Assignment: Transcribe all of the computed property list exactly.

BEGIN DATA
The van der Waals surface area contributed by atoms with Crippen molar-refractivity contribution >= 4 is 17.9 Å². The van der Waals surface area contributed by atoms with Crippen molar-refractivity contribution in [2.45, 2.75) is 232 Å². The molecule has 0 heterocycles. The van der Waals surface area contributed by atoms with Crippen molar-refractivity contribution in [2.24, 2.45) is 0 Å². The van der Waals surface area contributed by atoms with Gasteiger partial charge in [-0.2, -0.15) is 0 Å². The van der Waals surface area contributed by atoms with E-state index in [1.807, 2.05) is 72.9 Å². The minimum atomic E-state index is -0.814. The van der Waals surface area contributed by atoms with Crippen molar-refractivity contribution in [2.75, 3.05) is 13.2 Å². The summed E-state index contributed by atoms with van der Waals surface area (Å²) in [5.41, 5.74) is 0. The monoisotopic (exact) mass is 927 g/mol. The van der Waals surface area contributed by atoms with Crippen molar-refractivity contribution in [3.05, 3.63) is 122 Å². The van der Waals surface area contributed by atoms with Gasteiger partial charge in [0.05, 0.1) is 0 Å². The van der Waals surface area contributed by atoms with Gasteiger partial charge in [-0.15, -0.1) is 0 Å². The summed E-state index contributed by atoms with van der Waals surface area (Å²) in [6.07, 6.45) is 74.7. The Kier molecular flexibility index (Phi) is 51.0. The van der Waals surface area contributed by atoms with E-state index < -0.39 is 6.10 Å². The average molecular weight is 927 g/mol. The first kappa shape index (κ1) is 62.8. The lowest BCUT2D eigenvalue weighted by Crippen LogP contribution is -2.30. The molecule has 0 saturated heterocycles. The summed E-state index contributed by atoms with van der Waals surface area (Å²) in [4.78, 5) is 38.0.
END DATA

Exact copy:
The van der Waals surface area contributed by atoms with Crippen molar-refractivity contribution >= 4 is 17.9 Å². The van der Waals surface area contributed by atoms with Crippen molar-refractivity contribution in [2.45, 2.75) is 232 Å². The molecule has 0 heterocycles. The van der Waals surface area contributed by atoms with Crippen molar-refractivity contribution in [2.24, 2.45) is 0 Å². The van der Waals surface area contributed by atoms with Gasteiger partial charge in [-0.2, -0.15) is 0 Å². The van der Waals surface area contributed by atoms with E-state index in [1.807, 2.05) is 72.9 Å². The minimum atomic E-state index is -0.814. The van der Waals surface area contributed by atoms with Crippen molar-refractivity contribution in [2.75, 3.05) is 13.2 Å². The summed E-state index contributed by atoms with van der Waals surface area (Å²) in [5.41, 5.74) is 0. The monoisotopic (exact) mass is 927 g/mol. The van der Waals surface area contributed by atoms with Crippen molar-refractivity contribution in [3.05, 3.63) is 122 Å². The van der Waals surface area contributed by atoms with Gasteiger partial charge in [0.05, 0.1) is 0 Å². The van der Waals surface area contributed by atoms with Gasteiger partial charge in [-0.15, -0.1) is 0 Å². The summed E-state index contributed by atoms with van der Waals surface area (Å²) in [6.07, 6.45) is 74.7. The Kier molecular flexibility index (Phi) is 51.0. The van der Waals surface area contributed by atoms with E-state index < -0.39 is 6.10 Å². The average molecular weight is 927 g/mol. The first kappa shape index (κ1) is 62.8. The lowest BCUT2D eigenvalue weighted by Crippen LogP contribution is -2.30. The molecule has 0 saturated heterocycles. The summed E-state index contributed by atoms with van der Waals surface area (Å²) in [4.78, 5) is 38.0.